You trained as a graphic designer but later taught yourself how to paint. How would you describe the relationship between your graphic design work and your fine art work? Is there a division, can one exist without the other, do they inform one another?
I think the two go hand-in-hand in my case. I honed in my personal aesthetic early on—which is very clean and minimal—while also understanding the ins and outs of technical elements like building websites, printing etc. I worked as an independent contractor for 4 years with a variety of brands from Harlow to Nike, while painting on the side to remain fulfilled creatively. Today I split my time between painting and creative direction for Phylos Bioscience. Some days I’m head down in my studio to work on commissions or a new collection, and other weeks I’m on set for a shoot or working on strategy and campaigns with the marketing team at Phylos.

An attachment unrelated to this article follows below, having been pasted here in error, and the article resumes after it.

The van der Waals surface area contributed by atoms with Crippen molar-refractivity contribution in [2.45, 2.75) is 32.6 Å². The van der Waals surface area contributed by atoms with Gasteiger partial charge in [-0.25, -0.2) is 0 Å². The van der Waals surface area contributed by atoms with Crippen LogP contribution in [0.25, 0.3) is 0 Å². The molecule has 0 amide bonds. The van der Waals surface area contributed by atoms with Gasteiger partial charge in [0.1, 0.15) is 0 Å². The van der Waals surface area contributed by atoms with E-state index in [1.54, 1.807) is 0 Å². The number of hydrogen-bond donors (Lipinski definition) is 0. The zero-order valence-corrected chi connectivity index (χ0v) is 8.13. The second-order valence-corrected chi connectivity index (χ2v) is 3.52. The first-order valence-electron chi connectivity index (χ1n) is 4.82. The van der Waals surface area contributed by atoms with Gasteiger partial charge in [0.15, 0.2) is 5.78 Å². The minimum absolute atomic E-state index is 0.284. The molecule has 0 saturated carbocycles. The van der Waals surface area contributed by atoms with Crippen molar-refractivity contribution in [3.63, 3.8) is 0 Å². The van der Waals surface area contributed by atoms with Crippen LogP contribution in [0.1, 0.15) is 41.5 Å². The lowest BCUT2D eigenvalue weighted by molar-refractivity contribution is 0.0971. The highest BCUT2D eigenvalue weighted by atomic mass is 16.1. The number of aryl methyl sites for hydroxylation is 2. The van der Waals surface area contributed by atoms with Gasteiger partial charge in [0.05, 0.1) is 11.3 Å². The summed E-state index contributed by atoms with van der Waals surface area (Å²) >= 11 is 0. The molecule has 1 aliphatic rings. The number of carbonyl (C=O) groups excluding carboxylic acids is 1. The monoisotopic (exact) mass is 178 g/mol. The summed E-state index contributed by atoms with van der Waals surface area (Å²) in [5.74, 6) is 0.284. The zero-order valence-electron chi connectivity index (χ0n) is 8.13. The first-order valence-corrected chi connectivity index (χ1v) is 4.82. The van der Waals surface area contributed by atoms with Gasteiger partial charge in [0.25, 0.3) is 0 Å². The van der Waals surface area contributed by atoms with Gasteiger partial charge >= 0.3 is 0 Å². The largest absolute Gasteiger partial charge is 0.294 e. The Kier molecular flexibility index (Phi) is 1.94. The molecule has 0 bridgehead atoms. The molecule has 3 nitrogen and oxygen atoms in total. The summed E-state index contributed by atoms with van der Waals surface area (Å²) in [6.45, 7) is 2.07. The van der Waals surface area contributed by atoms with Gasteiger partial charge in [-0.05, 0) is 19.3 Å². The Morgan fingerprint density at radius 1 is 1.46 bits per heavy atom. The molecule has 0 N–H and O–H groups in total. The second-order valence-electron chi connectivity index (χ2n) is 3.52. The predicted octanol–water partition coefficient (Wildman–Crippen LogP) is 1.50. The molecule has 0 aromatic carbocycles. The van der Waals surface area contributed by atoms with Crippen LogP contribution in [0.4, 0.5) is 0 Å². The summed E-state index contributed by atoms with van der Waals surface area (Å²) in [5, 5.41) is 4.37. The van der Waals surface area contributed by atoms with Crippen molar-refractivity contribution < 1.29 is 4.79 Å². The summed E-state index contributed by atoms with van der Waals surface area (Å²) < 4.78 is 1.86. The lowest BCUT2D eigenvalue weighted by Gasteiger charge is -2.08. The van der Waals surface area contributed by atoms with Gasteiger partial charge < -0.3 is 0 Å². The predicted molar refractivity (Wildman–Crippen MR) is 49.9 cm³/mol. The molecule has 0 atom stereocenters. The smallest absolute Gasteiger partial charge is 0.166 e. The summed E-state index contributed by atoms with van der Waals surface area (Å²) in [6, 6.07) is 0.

Your mother is Polish and your dad is first generation Polish. How has your background influenced your upbringing? Have you been to Poland?
I identify as a Polish American because I was raised in a bilingual household that upheld many Polish traditions around the holidays, birthdays, etc. My mom’s entire family still lives in Poland and other parts of Europe, so I enjoy frequent visits to Krakow and Warsaw and eat a lot of pierogi ☺
A lot of your work is created while on your travels. Tell us about your painting trips– are they artist residencies or personal journeys to paint? How do you choose a place?